Second novels are difficult, especially if an author has had the good fortune of a well-received first novel. However, unlike the first book, which an author has been working on (intentionally or not) for a lifetime, the next book has a much shorter production timeline, as well as the built-in anxiety that accompanies much higher expectations. There’s pressure for the author to replicate whatever made the first a success, to offer more of that uniqueness that readers fell in love with, while at the same time demonstrating that he or she has range and new ideas and thematic freshness. An author wants to write something different, but not that different.
(Sarah Crichton Books, 2016)
Mischa Berlinski’s new novel, his second, illustrates this tension. His first book, Fieldwork, was a finalist for the National Book Award when it was published in 2007. Now, nine years later, comes Peacekeeping, his second novel.
The two books seemingly have a lot in common. In Fieldwork, a slacker journalist named Mischa Berlinski follows his girlfriend to Thailand, where she gets a job teaching English, while he mostly just hangs out and does some half-hearted freelance assignments when they happen to come his way. But when he hears the bare outline of a story about an American anthropologist who commits suicide in a Thai prison, where she had been serving a life sentence for murdering a missionary, the fictional Berlinski awakens from his languid expat existence and devotes himself to piecing together this unsettling tale.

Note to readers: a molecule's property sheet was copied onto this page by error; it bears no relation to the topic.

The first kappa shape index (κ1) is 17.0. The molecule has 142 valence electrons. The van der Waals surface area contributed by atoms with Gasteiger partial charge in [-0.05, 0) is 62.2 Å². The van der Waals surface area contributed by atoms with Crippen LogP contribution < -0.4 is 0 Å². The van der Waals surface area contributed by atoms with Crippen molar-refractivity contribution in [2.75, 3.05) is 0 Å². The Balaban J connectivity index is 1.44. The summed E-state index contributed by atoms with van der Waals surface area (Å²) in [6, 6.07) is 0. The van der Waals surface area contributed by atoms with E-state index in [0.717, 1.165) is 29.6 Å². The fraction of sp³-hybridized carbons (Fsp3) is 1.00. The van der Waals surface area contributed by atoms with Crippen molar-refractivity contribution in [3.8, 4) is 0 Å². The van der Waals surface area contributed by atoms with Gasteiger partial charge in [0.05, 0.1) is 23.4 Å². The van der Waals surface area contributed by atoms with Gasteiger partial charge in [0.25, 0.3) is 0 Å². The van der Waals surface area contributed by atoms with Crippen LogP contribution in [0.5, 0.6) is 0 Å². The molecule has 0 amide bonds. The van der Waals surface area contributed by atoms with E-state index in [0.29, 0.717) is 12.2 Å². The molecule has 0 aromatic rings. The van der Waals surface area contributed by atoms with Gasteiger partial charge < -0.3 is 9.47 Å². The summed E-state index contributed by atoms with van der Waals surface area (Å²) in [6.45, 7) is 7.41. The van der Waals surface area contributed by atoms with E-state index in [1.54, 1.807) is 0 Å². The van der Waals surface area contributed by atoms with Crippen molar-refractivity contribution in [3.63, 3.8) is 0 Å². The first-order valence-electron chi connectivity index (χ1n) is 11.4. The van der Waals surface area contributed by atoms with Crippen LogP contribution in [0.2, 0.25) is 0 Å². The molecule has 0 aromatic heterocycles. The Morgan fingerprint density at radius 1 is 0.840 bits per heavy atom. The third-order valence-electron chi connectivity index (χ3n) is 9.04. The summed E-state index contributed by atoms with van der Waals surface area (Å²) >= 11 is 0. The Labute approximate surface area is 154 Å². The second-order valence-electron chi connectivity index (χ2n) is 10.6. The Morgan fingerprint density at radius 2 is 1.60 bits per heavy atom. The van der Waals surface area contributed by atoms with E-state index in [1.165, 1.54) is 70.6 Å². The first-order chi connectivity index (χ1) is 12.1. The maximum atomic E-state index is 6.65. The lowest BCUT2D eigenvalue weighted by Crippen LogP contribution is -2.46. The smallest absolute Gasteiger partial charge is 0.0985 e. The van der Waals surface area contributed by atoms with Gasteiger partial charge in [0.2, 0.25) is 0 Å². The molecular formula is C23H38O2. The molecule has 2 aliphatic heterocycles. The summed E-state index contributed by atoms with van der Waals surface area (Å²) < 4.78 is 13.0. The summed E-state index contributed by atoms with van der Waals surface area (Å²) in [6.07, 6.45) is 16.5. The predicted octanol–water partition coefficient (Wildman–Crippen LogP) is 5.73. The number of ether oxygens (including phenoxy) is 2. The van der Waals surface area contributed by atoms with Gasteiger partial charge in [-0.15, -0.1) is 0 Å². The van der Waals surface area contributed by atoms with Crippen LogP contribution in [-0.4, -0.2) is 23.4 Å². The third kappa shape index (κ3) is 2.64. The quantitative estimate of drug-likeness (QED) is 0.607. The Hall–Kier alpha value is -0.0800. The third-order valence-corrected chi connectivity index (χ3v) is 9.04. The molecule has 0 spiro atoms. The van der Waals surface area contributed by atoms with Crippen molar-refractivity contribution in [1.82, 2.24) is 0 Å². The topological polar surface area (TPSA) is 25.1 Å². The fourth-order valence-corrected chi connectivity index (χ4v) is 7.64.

Peacekeeping also features a writer as narrator, who has followed his wife to the tropical, troubled island of Haiti with the intention of working on a novel. The narrator and his wife, who works for the UN but is otherwise kept so vague as to border on nonexistent, live in “one of the most beautiful houses in all of Haiti.” The narrator, who is unnamed but shares a lot of biographical traits with the author, spends hot afternoons on the pleasantly shaded veranda, dozing and eating mangos and drinking lemonade, and evenings in a rocking chair, watching the clouds. But the reader senses that the description of the narrator’s uncomplicated, idyllic—if monotonous—days portend the imminent arrival of some plot disruption.
Peacekeeping opens with a banal yet ominous italicized first-person account of interrogation technique, told from the point of view of the unnamed interrogator. “What you have to understand is that a professionally conducted interrogation is not fair,” he explains.